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The Housing Bubble and Urban Design

mcmansion.jpg

A McMansion under construction in Texas. Photo by Dean Terry.

In the last few months major magazines and papers have written provocative pieces about the housing bubble in the United States and what it means for the future of the American City. Below, you can find the most interesting pieces:

  • The Next Slum? Christopher Leinberger argues that a profound transformation is taking place: dense urban areas are seeing a renaissance while suburbs and exurbs are showing signs of decay. Why? “Sprawling, large-lot suburbs become less attractive as they become more densely built, but urban areas—especially those well served by public transit—become more appealing as they are filled in and built up.”
  • There Goes the Neighborhood Matthew Yglesias looks at neighborhoods effected most by the housing bubble and finds that exurbs and fringe cities – where mass transit is non-existent – are taking the biggest hit.
  • Slowdown Hits Towns at Outskirts of Texas Boom Reporting for the New York Times, Leslie Eaton talks about how one bedroom community on the fringe of Dallas is struggling to stay afoot as housing values plummet.
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  • Developers up here are getting edgy about what the US situation means for Canada. Atlanta sounds like a good warning to cities to promote infill development before expanding infrastructure such as roads, storm, sewer, water and cables out to these far flung burbs.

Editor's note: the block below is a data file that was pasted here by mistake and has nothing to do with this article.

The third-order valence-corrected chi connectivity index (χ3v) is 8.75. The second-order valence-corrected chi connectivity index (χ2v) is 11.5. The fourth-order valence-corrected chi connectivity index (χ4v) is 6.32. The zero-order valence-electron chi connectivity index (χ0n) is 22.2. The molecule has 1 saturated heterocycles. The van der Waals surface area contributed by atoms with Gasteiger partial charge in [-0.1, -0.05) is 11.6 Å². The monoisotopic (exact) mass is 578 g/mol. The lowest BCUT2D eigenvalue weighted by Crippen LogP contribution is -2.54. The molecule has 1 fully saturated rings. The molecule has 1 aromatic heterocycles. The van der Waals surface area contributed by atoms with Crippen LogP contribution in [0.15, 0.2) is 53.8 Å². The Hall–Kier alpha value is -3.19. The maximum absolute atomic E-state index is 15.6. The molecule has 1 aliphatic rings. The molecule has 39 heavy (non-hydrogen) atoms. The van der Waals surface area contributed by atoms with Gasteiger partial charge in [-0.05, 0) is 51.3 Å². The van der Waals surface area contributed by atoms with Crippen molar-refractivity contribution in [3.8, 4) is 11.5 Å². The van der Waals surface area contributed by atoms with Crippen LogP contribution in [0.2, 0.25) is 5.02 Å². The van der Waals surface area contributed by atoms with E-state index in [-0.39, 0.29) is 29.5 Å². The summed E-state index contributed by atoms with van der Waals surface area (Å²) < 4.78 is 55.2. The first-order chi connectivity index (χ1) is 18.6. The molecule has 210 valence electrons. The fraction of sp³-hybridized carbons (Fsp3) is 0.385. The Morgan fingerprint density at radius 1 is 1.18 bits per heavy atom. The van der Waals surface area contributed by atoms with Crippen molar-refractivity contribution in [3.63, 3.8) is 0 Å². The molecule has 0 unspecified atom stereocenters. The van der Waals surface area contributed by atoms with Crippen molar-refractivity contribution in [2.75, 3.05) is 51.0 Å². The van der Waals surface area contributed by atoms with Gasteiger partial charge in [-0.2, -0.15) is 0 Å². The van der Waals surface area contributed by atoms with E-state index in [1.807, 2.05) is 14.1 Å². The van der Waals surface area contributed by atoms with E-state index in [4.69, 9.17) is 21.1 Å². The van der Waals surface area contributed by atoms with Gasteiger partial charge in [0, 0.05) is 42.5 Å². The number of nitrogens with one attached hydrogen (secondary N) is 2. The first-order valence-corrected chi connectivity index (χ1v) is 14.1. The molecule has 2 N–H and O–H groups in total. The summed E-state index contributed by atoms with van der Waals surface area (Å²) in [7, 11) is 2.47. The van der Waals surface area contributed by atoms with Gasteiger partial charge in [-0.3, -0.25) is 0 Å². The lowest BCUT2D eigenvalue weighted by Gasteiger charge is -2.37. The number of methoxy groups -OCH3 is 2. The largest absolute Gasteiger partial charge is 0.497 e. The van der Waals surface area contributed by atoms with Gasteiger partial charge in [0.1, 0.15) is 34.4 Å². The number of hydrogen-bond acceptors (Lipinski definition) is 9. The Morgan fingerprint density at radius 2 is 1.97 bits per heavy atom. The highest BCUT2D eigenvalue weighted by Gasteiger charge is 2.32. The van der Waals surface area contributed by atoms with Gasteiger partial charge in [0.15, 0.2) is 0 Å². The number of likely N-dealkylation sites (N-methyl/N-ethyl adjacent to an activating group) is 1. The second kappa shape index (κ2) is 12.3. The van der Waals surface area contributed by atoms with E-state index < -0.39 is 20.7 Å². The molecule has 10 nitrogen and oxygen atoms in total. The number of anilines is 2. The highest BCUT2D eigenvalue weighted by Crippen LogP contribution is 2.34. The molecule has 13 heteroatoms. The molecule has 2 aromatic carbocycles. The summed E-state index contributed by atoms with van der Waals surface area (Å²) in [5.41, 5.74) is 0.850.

For the bigger cities in Canada, I think things will continue as usual. But in rural areas and smaller centres the shift to a locally sustainable economy, (ie one that doesn’t rely on the US for export potential) is essential.

  • This summer, I was flying into the Atlanta airport, and on the outskirts of the city were numerous developments where all critical infrastructure had been laid – roads, power lines, sewer systems (well, i couldn’t see those but I assumed they were already in) – but there was absolutely no sign of any housing being built. It was quite spooky to see development after development just sitting there incomplete.

  • Thanks for these links. As an observer living in rural BC, seeing the demand for lumber dropping and mills closing on this side of the border, the housing bubble looks like the precursor to all the bigger problems of global food and water shortages, peak oil and global warming. Many people will be affected by the bubble, houses lost to lenders, jobs lost to slumps in demand, but ultimately the nations can limp away from this one.

    The next ones will likely hit harder. There typically aren’t riots when people lose their houses to the bank, however, when the trucks stop delivering food to the supermarkets there’ll be trouble brewing.